Steve Blondy

I think that is the order of magnitude that you get when we back into it, right.

Michael Meltz – JP Morgan

Can you give us any guidance on the free cash flow components? Where are you sitting now in terms of your expectation for interest expense, working capital use, and cash flow, and CapEx for the full year?

Steve Blondy

Yes, and you can actually see that in the schedules in the press release Mike. Cash interests paid, 750, I think previously it was 745. CapEx and working capital actually remain the same, although there is a flip about $10 million between them. The last time we showed 65 of CapEx, that has gone up to 75; and working capital changes were 60 and that is gone down to 50, and that is largely the way that we need to account for some tenant improvement dollars associated with our new office space in Denver.

Michael Meltz – JP Morgan

Okay, and then on the mechanics of the bank debt, can you talk a little bit about how that will work ideally?

Dave Swanson

Well, the mechanics are through a Dutch tender, and I think that there will be – we sort of anticipate it that it will be in a series of increments.

Michael Meltz – JP Morgan

Okay, over what duration?

Steve Blondy

I think we got this waiver for a period of up to 270 days.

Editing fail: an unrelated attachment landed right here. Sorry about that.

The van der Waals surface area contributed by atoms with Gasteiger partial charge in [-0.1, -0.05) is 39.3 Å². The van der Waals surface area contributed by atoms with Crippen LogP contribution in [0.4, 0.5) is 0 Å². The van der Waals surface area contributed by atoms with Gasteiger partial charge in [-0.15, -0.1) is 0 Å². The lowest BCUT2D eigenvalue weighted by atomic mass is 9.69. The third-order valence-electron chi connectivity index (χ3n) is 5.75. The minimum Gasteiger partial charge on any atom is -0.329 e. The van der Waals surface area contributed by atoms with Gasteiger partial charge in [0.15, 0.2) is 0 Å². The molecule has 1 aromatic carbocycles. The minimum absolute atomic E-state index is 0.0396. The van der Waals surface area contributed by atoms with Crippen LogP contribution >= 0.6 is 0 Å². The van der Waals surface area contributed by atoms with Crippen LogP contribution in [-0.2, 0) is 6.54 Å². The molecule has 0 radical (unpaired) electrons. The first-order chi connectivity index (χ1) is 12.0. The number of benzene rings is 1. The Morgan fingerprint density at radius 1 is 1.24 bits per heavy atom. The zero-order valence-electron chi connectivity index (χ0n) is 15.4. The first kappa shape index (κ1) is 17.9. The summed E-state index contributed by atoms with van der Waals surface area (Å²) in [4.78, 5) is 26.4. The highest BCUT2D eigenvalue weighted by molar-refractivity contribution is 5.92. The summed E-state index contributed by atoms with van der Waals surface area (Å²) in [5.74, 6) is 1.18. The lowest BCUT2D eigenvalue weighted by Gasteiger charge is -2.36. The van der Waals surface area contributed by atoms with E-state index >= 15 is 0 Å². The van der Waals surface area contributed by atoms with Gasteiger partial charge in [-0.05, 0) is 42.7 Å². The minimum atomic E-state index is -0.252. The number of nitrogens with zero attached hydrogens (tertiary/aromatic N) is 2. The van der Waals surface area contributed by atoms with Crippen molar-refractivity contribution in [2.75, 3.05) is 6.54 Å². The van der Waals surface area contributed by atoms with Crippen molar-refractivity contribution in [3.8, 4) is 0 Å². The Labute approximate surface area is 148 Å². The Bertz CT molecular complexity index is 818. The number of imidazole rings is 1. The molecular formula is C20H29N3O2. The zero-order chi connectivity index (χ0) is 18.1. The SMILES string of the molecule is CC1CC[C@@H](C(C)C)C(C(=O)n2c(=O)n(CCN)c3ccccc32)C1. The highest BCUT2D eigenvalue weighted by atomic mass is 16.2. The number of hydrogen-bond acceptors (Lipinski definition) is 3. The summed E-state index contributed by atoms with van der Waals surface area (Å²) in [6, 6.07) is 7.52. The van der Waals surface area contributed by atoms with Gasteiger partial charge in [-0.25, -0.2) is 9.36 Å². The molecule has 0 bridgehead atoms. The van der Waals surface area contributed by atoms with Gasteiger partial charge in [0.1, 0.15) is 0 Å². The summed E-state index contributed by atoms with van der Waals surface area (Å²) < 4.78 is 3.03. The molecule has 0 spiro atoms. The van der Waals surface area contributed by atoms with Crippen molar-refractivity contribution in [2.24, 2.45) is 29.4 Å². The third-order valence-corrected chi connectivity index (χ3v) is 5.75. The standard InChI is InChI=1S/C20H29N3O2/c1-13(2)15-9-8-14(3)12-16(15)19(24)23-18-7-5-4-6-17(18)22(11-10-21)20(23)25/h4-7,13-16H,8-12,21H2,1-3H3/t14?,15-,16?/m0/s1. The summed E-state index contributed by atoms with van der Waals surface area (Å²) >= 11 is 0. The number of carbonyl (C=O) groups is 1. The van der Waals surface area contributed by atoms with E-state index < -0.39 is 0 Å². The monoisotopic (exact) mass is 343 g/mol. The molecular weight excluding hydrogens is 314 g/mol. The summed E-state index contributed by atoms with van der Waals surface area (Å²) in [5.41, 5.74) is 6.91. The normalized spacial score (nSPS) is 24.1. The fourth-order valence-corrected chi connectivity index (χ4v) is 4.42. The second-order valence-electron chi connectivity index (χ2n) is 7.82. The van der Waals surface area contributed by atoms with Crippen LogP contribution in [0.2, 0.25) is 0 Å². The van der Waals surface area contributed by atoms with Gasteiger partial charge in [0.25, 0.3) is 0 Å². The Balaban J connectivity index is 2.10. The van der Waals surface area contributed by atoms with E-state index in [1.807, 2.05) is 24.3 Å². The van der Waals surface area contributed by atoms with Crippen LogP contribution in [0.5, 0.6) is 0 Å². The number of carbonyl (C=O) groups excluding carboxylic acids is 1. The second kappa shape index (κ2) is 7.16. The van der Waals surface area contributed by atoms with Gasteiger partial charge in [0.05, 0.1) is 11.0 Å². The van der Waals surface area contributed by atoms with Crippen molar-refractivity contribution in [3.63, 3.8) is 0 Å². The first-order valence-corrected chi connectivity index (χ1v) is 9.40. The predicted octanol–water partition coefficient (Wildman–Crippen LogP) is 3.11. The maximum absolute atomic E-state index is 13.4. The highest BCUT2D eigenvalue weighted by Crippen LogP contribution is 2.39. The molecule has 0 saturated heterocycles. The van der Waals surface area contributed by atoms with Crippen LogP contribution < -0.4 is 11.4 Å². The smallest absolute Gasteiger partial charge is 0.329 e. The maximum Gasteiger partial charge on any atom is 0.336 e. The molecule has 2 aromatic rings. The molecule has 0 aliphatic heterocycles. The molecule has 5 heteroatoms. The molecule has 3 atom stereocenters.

Michael Meltz – JP Morgan

From yesterday?

Steve Blondy

Just sometime this week, I am sure of the actual –.

Michael Meltz – JP Morgan

Okay, all right. Thank you.

Operator

The next question comes from Peter Salkowski with Goldman Sachs, you may ask your question.

Peter Salkowski – Goldman Sachs

Thank you. Good morning guys. Dave, you did talk about the head count reduction year-to-date, I believe, it was 13%. I was wondering if you could give a little bit of sense of where that falls in terms of sales versus non-sales staff and then how much of that actually occurred in the third quarter?

Dave Swanson

Okay, well. The third quarter was roughly 200 heads lower in the Q3 than at the end of Q2.

Peter Salkowski – Goldman Sachs

Thank you.

Dave Swanson

And Peter, I do not have the exact breakout of sales versus non-sales, but it is clearly both and the process is we are literally going office by office on the sales side and looking at what our current staffing levels are, evaluating based on very strict productivity standards that we have established with the help of the consultants that we are working with, normalizing that and then ensuring that we have enough people to cover the market and make our value proposition in sales to everybody that we want to, but not have any more people than we need to do that, and so that is the approach we are taking on the sales side.